About the Graduate Division of Religion.
At the heart of the Graduate Division of Religion is an intellectually and socially engaged faculty, with a wide range of scholarly interests in such fields as Hebrew Bible, New Testament and early Christianity, theological and philosophical studies in religion, sociology of religion, psychology of religion, Christian social ethics and American religious history. Many members of the faculty have contributed significantly to the shaping of their respective fields. Frequent presenters at national and international conferences, the faculty has a high publishing profile, with books translated into many languages.
Distinctive of the scholarly ethos of the GDR faculty is the adventurous way in which they inhabit their respective disciplines, bringing a creative, relational and transformative edge to the scholarly labor of critical thinking. Not content merely to internalize, preserve and transmit the canonical knowledge of the disciplines, they also interrogate the histories in which these disciplines have taken shape and solidified. They question received assumptions and categories along with the vested interests and power relations they reflect.
An uncommon flexibility between disciplines characterizes much of the scholarly work undertaken in the GDR. The interdisciplinary areas of study offer students the opportunity to take courses and exams within a field of interest, allowing connection to a broader intellectual context, while providing necessary grounding in their specific area of study.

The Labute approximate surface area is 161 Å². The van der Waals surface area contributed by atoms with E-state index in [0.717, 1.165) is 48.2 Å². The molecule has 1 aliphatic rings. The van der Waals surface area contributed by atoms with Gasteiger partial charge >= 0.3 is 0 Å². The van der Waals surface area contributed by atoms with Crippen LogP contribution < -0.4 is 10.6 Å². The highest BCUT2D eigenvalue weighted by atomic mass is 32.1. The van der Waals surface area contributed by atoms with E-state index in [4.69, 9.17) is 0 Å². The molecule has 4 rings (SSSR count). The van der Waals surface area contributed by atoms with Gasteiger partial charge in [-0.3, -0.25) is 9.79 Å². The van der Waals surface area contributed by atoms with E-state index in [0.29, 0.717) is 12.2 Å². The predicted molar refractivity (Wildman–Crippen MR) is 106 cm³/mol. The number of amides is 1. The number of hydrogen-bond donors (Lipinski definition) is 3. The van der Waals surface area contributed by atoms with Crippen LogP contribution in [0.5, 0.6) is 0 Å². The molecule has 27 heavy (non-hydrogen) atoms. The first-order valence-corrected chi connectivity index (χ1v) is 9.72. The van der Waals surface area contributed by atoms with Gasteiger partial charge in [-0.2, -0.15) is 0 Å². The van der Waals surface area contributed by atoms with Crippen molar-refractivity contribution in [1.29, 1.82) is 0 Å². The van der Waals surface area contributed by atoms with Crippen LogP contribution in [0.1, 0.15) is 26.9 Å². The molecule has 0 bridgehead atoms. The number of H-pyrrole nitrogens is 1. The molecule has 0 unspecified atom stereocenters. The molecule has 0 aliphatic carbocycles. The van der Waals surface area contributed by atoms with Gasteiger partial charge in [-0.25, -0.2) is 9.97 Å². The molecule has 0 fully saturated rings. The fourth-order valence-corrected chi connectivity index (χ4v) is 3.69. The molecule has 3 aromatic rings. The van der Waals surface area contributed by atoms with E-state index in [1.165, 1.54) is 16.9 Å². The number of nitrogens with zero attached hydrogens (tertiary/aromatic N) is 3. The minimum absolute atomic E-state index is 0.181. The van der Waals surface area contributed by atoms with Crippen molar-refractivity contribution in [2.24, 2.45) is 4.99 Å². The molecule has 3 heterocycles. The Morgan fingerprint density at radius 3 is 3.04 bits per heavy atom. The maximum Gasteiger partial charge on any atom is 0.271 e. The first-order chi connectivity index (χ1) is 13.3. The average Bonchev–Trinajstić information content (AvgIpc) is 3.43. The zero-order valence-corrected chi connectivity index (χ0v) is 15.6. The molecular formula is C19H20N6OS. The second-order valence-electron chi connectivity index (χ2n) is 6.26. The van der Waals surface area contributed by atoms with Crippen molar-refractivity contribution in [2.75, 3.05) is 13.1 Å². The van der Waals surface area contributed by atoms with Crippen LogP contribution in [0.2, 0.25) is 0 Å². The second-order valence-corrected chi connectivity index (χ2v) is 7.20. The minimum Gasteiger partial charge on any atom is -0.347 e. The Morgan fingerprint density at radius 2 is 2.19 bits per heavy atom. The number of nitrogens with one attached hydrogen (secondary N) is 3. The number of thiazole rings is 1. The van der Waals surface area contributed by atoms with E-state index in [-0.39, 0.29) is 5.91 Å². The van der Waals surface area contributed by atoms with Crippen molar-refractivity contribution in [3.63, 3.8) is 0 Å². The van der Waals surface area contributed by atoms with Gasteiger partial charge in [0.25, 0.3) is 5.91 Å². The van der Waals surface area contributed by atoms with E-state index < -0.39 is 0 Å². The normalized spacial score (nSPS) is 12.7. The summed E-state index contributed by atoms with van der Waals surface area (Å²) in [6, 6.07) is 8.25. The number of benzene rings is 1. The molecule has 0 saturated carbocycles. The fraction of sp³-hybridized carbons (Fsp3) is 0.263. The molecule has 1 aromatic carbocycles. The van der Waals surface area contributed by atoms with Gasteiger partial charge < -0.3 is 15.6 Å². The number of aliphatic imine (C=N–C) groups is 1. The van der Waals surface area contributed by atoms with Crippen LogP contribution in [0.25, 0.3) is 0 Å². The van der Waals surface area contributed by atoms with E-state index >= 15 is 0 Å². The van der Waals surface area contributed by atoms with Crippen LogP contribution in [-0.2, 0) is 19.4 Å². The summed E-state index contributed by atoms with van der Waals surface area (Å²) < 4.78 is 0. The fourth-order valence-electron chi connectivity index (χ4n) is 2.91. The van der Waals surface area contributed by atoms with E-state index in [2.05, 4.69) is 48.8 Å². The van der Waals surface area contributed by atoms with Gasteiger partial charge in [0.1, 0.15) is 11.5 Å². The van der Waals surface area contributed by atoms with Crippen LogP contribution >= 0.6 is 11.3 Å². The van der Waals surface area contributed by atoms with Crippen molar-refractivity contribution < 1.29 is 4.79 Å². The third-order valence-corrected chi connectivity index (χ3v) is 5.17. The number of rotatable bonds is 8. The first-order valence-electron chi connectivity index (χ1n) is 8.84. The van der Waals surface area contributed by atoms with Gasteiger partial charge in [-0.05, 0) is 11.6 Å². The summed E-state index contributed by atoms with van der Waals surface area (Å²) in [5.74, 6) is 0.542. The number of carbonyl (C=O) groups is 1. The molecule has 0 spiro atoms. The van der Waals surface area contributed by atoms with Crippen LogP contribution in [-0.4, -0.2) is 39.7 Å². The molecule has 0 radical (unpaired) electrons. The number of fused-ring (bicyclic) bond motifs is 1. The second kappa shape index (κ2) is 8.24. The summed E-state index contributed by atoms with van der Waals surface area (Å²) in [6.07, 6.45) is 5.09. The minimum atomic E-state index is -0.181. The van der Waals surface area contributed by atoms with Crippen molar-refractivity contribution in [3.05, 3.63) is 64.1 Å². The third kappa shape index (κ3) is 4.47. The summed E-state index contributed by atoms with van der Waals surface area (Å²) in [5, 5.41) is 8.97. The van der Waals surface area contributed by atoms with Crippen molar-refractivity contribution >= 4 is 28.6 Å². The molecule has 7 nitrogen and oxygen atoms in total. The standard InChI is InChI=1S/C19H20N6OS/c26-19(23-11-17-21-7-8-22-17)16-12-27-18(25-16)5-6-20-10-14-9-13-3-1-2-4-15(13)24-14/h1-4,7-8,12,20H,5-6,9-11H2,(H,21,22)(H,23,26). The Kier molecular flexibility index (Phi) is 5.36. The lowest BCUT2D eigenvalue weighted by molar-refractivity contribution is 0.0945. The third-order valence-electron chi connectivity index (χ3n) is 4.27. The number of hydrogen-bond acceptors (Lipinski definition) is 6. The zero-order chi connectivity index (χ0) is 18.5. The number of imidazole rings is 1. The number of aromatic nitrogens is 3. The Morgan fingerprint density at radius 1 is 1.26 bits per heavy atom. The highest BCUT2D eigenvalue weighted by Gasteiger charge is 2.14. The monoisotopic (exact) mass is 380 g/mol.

More uniquely, the adventurous spirit that shapes the faculty’s disciplinary identities presses beyond the established lines of interdisciplinary conversation toward creative formations of transdisciplinary space. This transdisciplinarity regularly presses into territory not yet clearly charted within the academy. It entails moving into the interstices between the academy, on the one hand, and the religious and socio-political life of the broader world, on the other.
Students whose research interests cross disciplinary boundaries will find a religion faculty at Drew that supports work not only in a range of traditional religious studies disciplines, but also—and simultaneously—in such intersecting fields as feminist studies, gender studies, LGBT/queer studies, African-American studies, Latino/a studies, ecological studies, postcolonial studies, poststructuralism and cultural studies. A concentration in women’s and gender studies is available in all doctoral programs.
The committed movement toward an ever more versatile and open curricular structure is reflected in seminars and colloquia frequently involving students and faculty from several different fields, an interdisciplinary comprehensive exam and dissertation committees that often contain several different disciplinary specializations.
The ethos of the graduate study of religion at Drew is marked by a shared vision with regard to the work of scholarship and its engagement with the wider world. It is a vision that understands responsible scholarship as a matter of responsible citizenship in the global community.
The passion of the GDR faculty for their scholarly work—shared by the students who thrive at Drew—is fired by the desire for a transformed world and the creation of communities of justice and peace existing in friendship with the earth. Such engaged scholarship entails unflinching critique of systems of power destructive of creaturely flourishing in all its diversity, while inquiring after transformative practices of reconciliation, empowerment and healing in the concrete particularity and complexity of contemporary cultural contexts.
It is no accident, then, that diversity is a demographic hallmark of this scholarly community. The GDR faculty is distinctively marked by a robust geographic and ethnic diversity as well as an uncommon gender balance. The result is an international community of scholars and students in which diverse perspectives are welcomed and placed in lively conversation toward a transformative scholarship uniquely engaged with the global contexts of contemporary religious faith and practice.